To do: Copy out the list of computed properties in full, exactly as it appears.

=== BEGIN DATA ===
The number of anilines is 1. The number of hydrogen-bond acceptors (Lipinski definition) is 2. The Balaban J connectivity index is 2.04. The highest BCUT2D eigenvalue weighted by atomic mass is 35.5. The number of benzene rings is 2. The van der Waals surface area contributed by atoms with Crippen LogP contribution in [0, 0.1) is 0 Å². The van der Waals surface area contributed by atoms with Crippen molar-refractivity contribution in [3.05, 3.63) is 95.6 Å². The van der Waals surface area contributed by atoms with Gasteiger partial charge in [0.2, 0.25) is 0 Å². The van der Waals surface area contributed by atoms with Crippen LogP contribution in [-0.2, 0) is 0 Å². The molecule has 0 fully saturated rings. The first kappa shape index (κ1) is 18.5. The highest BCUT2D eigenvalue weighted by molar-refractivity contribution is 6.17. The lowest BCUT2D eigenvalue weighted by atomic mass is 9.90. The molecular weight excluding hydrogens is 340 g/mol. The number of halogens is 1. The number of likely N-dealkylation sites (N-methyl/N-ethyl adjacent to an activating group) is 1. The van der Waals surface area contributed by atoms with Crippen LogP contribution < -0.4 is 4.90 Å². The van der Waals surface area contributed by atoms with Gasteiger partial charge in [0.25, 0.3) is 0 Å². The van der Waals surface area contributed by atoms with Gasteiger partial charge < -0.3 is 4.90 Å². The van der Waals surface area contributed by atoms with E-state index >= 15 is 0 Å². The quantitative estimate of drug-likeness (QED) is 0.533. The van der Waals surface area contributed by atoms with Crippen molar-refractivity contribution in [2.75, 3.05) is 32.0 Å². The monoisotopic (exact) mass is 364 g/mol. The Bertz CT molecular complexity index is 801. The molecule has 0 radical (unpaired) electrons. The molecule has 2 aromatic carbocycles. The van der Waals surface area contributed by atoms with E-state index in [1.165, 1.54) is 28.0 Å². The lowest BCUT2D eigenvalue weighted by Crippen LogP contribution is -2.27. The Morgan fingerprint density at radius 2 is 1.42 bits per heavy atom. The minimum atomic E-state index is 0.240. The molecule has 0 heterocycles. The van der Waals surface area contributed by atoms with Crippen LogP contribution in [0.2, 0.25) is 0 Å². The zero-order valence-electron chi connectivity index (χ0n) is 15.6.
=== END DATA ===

The number of anilines is 1. The number of hydrogen-bond acceptors (Lipinski definition) is 2. The Balaban J connectivity index is 2.04. The highest BCUT2D eigenvalue weighted by atomic mass is 35.5. The number of benzene rings is 2. The van der Waals surface area contributed by atoms with Crippen LogP contribution in [0, 0.1) is 0 Å². The van der Waals surface area contributed by atoms with Crippen molar-refractivity contribution in [3.05, 3.63) is 95.6 Å². The van der Waals surface area contributed by atoms with Gasteiger partial charge in [0.2, 0.25) is 0 Å². The van der Waals surface area contributed by atoms with Crippen LogP contribution in [-0.2, 0) is 0 Å². The molecule has 0 fully saturated rings. The first kappa shape index (κ1) is 18.5. The highest BCUT2D eigenvalue weighted by molar-refractivity contribution is 6.17. The lowest BCUT2D eigenvalue weighted by atomic mass is 9.90. The molecular weight excluding hydrogens is 340 g/mol. The number of halogens is 1. The number of likely N-dealkylation sites (N-methyl/N-ethyl adjacent to an activating group) is 1. The van der Waals surface area contributed by atoms with Crippen LogP contribution < -0.4 is 4.90 Å². The van der Waals surface area contributed by atoms with Gasteiger partial charge in [0.25, 0.3) is 0 Å². The van der Waals surface area contributed by atoms with Gasteiger partial charge < -0.3 is 4.90 Å². The van der Waals surface area contributed by atoms with E-state index >= 15 is 0 Å². The quantitative estimate of drug-likeness (QED) is 0.533. The van der Waals surface area contributed by atoms with Crippen molar-refractivity contribution in [2.75, 3.05) is 32.0 Å². The monoisotopic (exact) mass is 364 g/mol. The Bertz CT molecular complexity index is 801. The molecule has 0 radical (unpaired) electrons. The molecule has 2 aromatic carbocycles. The van der Waals surface area contributed by atoms with E-state index in [1.165, 1.54) is 28.0 Å². The lowest BCUT2D eigenvalue weighted by Crippen LogP contribution is -2.27. The Morgan fingerprint density at radius 2 is 1.42 bits per heavy atom. The minimum atomic E-state index is 0.240. The molecule has 0 heterocycles. The van der Waals surface area contributed by atoms with Crippen LogP contribution in [0.2, 0.25) is 0 Å². The zero-order valence-electron chi connectivity index (χ0n) is 15.6.